Analysis of study data identifies different drivers of improved satisfaction across the different bank size segments. For example, Regional and Midsize Banks saw large increases in satisfaction with Problem Resolution, while Big Banks saw their largest increases with regards to Fees and Call Center Interaction.
Despite the positive news, banks must maintain their focus on the customer experience. On one hand, several opportunities for improvement remain, such as:
- Fee-related problems remain prevalent so continued focus on transparent product and pricing education is necessary
- ‘Engagement’ metrics (i.e. account initiation) that can help deepen relationships and obtain additional share-of-wallet are inconsistent across brands and certain customer segments
- Keeping up with constantly evolving consumer preferences/behaviors/demands, such as online account initiation and online problem resolution, are creating challenges for many banks
In addition to benchmarking brand-level performance on key aspects of the customer experience, the study also provides valuable insights into overall industry topics including, but not limited to:
- The emergence of new customer segments which are driven by transactional behavior (i.e. ‘virtual-only customers’)
- Capitalizing on the potential of customer growth segments such as Gen Y and Gen Z
- Evolution of the branch experience
Finally, the airline industry provides an interesting parallel to the current state of customer satisfaction within the banking industry. Data from the 2014 J.D. Power North American Airline Study finds that customer satisfaction with airlines is also at its highest level since 2006, however, many people who have traveled recently could quickly identify a few aspects of their experience that could be improved. With this in-mind, banks should acknowledge the positive strides made over the past several years with regards to customer satisfaction, but understand that many opportunities for further improvement remain which can have a significant impact on both short-term and long-term financial growth.
Note: Big Banks are defined as those with $180 billion or more in total deposits; Regional Banks are defined as those with $33 billion-$180 billion in total deposits; Midsize Banks are defined as those with $2 billion-$33 billion in total deposits.
Driven by the adoption of mobile banking and increased functionality of the website and ATM channels, a new segment of ‘virtual’ retail banking customers is emerging (those who only interact via digital channels). These customers have unique preferences and expectations that can present challenges to banks attempting to improve satisfaction and loyalty metrics. Data from the first three fielding waves of the 2015 J.D. Power U.S. Retail Banking Satisfaction Study can help banks understand the different segments of retail banking customers, and identify how the customer experience may differ from one segment to the next.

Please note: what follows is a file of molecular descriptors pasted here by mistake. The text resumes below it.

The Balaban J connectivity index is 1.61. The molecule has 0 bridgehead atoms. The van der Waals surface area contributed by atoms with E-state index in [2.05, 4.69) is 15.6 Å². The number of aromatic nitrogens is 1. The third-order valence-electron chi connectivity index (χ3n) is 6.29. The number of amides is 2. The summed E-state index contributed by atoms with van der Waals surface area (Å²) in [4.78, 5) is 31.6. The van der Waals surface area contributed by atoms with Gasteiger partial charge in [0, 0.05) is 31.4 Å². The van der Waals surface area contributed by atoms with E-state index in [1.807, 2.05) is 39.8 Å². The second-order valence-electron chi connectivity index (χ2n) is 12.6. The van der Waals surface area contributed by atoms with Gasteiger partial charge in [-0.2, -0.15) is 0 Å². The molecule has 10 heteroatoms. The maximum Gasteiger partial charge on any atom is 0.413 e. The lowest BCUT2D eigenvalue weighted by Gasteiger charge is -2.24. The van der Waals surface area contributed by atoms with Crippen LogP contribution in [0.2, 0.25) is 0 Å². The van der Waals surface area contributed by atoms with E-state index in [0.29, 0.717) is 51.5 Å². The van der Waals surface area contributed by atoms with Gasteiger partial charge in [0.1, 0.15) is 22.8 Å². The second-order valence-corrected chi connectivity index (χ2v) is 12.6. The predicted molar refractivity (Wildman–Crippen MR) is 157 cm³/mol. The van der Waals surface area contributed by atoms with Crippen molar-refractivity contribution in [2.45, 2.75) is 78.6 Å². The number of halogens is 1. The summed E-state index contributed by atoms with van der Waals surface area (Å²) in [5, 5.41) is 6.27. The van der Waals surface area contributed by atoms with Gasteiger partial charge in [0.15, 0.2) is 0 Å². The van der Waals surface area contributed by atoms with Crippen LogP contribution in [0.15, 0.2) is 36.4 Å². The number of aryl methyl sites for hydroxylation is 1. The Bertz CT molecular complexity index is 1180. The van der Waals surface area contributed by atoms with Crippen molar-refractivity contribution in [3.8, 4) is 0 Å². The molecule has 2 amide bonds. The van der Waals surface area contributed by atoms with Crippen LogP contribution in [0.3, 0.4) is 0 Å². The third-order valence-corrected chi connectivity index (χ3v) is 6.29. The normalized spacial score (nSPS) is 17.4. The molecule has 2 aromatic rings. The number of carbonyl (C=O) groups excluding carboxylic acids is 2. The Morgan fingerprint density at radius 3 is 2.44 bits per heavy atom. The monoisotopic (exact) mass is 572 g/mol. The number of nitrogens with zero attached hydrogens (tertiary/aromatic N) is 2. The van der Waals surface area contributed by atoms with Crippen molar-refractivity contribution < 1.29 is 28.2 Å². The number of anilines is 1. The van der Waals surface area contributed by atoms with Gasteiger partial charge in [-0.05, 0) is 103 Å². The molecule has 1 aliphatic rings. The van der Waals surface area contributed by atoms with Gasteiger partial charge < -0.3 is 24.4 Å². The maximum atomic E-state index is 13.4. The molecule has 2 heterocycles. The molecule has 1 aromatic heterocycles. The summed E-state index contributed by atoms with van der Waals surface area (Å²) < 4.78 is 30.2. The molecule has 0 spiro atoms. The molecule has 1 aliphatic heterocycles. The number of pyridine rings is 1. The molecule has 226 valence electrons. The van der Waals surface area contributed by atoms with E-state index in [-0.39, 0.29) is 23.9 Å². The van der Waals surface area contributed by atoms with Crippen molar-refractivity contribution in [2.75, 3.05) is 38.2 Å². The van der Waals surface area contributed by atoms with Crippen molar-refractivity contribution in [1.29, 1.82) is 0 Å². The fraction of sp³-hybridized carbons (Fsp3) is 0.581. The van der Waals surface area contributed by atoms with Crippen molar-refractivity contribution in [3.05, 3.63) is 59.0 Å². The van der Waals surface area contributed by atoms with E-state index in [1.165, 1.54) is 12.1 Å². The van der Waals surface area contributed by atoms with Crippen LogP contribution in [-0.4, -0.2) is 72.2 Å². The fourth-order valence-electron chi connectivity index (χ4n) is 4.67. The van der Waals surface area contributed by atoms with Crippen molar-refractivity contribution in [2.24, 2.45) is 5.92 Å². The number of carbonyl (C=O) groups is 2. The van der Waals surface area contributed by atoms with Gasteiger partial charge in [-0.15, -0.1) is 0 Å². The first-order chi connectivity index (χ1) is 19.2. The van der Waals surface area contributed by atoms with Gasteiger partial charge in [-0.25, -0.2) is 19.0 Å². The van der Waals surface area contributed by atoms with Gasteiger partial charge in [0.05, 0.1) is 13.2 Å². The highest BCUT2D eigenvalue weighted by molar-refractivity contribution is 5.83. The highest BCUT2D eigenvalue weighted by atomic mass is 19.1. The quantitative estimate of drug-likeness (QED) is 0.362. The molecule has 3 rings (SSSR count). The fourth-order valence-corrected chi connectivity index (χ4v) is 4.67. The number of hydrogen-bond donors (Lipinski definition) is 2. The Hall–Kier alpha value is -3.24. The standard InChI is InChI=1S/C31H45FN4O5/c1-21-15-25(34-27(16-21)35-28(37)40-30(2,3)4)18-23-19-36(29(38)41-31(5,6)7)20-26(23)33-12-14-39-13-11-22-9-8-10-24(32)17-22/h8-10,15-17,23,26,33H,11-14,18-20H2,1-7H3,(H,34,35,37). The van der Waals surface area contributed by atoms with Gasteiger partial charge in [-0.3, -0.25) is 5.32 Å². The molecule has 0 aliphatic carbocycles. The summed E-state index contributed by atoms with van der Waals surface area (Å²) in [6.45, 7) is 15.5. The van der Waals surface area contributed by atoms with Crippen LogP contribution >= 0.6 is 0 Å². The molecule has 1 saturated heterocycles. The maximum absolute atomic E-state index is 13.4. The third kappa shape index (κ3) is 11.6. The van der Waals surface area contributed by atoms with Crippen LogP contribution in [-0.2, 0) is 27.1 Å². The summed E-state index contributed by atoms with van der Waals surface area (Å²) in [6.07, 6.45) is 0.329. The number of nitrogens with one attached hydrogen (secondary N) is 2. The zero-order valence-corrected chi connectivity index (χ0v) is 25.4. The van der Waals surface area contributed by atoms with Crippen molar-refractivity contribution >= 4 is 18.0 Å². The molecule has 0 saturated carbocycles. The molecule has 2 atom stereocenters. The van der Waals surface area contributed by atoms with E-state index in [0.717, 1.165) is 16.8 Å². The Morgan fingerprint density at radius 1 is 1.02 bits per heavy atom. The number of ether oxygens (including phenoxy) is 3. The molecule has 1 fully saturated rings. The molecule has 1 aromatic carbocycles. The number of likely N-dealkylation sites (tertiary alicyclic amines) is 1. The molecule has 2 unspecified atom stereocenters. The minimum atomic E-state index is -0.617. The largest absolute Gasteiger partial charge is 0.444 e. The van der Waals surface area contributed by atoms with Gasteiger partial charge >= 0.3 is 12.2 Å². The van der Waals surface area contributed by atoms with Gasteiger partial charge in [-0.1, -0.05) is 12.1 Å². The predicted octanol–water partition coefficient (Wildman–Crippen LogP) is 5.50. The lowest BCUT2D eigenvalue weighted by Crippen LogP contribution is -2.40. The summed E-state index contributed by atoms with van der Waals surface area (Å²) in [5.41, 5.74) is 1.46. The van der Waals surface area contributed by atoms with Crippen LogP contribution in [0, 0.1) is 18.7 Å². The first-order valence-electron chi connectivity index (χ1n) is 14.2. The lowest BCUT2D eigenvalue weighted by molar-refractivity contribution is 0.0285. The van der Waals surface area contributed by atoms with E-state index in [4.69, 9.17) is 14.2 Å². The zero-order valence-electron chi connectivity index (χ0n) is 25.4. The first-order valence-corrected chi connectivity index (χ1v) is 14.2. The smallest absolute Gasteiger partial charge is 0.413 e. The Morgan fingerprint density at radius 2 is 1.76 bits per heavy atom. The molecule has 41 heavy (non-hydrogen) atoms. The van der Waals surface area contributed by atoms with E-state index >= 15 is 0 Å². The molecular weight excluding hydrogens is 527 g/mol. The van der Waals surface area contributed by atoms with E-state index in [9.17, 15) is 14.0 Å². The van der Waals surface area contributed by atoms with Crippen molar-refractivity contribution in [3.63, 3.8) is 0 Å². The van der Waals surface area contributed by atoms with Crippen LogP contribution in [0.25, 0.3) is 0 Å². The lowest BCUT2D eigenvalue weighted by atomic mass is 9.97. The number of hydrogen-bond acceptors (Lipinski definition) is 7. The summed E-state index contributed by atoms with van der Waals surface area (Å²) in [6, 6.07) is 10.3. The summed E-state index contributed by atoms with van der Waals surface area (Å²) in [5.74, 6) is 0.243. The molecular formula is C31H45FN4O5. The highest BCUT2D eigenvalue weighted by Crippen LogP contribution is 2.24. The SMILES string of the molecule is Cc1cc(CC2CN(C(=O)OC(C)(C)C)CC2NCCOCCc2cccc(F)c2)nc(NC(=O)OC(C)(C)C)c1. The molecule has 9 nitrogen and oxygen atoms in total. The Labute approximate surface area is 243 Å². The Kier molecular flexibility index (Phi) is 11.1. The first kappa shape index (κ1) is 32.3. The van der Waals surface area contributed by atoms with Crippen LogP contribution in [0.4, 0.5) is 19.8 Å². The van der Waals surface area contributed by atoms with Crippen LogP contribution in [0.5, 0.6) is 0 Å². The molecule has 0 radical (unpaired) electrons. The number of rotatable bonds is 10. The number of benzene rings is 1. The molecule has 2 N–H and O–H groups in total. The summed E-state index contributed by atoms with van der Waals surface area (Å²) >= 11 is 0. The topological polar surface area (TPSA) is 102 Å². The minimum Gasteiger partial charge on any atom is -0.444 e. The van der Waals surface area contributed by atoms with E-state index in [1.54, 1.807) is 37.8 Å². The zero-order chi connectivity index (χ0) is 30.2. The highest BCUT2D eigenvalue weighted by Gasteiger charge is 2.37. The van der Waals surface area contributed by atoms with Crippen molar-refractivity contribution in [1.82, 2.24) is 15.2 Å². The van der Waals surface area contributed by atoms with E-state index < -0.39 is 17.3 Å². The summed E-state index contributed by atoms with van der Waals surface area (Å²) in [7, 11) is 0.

For example, study data finds that the negative impact of fees is considerably greater among virtual-only customers (compared to customers who only transact via the branch and ATM). Furthermore, virtual-only customers are more likely to incur certain fee charges and are less likely to indicate that their minimum-balance requirement is reasonable.
Based on these findings, banks can develop strategies designed to improve the fee experience amongst their virtual customer base:
- Clearly illustrate the ‘value’ that customers are receiving in exchange for the fees they pay. For example, in exchange for a given fee, virtual-only customers are receiving a highly functional website and mobile app that allow them transact with the bank in their preferred manner.
- Invest resources in improving aspects of the customer experience that may improve the ‘value proposition’ perceived by virtual-only customers.
- Focus on fee and product education, which may be especially difficult for virtual-only customers who may not visit a branch to receive a face-to-face explanation.